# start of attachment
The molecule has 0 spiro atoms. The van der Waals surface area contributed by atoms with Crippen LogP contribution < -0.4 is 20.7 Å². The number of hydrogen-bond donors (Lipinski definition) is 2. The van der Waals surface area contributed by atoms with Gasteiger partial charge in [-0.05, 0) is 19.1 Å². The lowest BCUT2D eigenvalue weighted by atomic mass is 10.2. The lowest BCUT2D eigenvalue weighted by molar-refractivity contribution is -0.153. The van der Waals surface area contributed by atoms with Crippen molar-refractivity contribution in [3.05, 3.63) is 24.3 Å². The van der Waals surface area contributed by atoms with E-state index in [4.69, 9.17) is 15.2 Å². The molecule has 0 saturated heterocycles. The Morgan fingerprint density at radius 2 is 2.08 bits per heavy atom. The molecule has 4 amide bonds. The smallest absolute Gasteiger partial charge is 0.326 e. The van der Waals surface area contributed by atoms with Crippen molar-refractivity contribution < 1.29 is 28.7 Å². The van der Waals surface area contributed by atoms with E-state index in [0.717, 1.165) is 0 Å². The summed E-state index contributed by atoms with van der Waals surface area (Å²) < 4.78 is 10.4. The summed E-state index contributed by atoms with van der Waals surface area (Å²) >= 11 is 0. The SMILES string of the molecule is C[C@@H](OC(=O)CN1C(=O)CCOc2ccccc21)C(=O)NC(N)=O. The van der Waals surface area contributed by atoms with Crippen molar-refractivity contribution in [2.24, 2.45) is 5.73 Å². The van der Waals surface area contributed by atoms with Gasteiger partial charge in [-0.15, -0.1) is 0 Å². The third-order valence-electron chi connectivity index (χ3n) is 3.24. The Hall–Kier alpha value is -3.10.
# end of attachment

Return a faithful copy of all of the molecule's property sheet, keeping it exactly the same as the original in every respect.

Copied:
The molecule has 0 spiro atoms. The van der Waals surface area contributed by atoms with Crippen LogP contribution < -0.4 is 20.7 Å². The number of hydrogen-bond donors (Lipinski definition) is 2. The van der Waals surface area contributed by atoms with Gasteiger partial charge in [-0.05, 0) is 19.1 Å². The lowest BCUT2D eigenvalue weighted by atomic mass is 10.2. The lowest BCUT2D eigenvalue weighted by molar-refractivity contribution is -0.153. The van der Waals surface area contributed by atoms with Crippen molar-refractivity contribution in [3.05, 3.63) is 24.3 Å². The van der Waals surface area contributed by atoms with E-state index in [4.69, 9.17) is 15.2 Å². The molecule has 0 saturated heterocycles. The Morgan fingerprint density at radius 2 is 2.08 bits per heavy atom. The molecule has 4 amide bonds. The smallest absolute Gasteiger partial charge is 0.326 e. The van der Waals surface area contributed by atoms with Crippen molar-refractivity contribution < 1.29 is 28.7 Å². The van der Waals surface area contributed by atoms with E-state index in [0.717, 1.165) is 0 Å². The summed E-state index contributed by atoms with van der Waals surface area (Å²) < 4.78 is 10.4. The summed E-state index contributed by atoms with van der Waals surface area (Å²) >= 11 is 0. The SMILES string of the molecule is C[C@@H](OC(=O)CN1C(=O)CCOc2ccccc21)C(=O)NC(N)=O. The van der Waals surface area contributed by atoms with Crippen molar-refractivity contribution in [2.24, 2.45) is 5.73 Å². The van der Waals surface area contributed by atoms with Gasteiger partial charge in [-0.15, -0.1) is 0 Å². The third-order valence-electron chi connectivity index (χ3n) is 3.24. The Hall–Kier alpha value is -3.10.